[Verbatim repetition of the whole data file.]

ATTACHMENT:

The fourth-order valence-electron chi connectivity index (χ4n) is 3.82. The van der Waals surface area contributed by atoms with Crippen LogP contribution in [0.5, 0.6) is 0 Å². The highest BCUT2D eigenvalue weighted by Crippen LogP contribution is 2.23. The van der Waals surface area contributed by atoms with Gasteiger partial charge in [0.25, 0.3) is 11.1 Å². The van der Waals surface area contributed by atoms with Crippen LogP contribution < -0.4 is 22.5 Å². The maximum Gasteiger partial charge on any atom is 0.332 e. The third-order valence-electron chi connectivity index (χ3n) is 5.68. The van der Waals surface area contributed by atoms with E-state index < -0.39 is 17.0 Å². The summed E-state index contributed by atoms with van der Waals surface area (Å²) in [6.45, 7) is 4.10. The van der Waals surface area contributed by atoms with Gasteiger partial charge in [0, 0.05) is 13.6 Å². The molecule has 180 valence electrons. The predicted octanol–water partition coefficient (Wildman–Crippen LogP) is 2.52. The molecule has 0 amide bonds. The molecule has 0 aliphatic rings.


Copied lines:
The fourth-order valence-electron chi connectivity index (χ4n) is 3.82. The van der Waals surface area contributed by atoms with Crippen LogP contribution in [0.5, 0.6) is 0 Å². The highest BCUT2D eigenvalue weighted by Crippen LogP contribution is 2.23. The van der Waals surface area contributed by atoms with Gasteiger partial charge in [0.25, 0.3) is 11.1 Å². The van der Waals surface area contributed by atoms with Crippen LogP contribution < -0.4 is 22.5 Å². The maximum Gasteiger partial charge on any atom is 0.332 e. The third-order valence-electron chi connectivity index (χ3n) is 5.68. The van der Waals surface area contributed by atoms with E-state index < -0.39 is 17.0 Å². The summed E-state index contributed by atoms with van der Waals surface area (Å²) in [6.45, 7) is 4.10. The van der Waals surface area contributed by atoms with Gasteiger partial charge in [0, 0.05) is 13.6 Å². The molecule has 180 valence electrons. The predicted octanol–water partition coefficient (Wildman–Crippen LogP) is 2.52. The molecule has 0 amide bonds. The molecule has 0 aliphatic rings.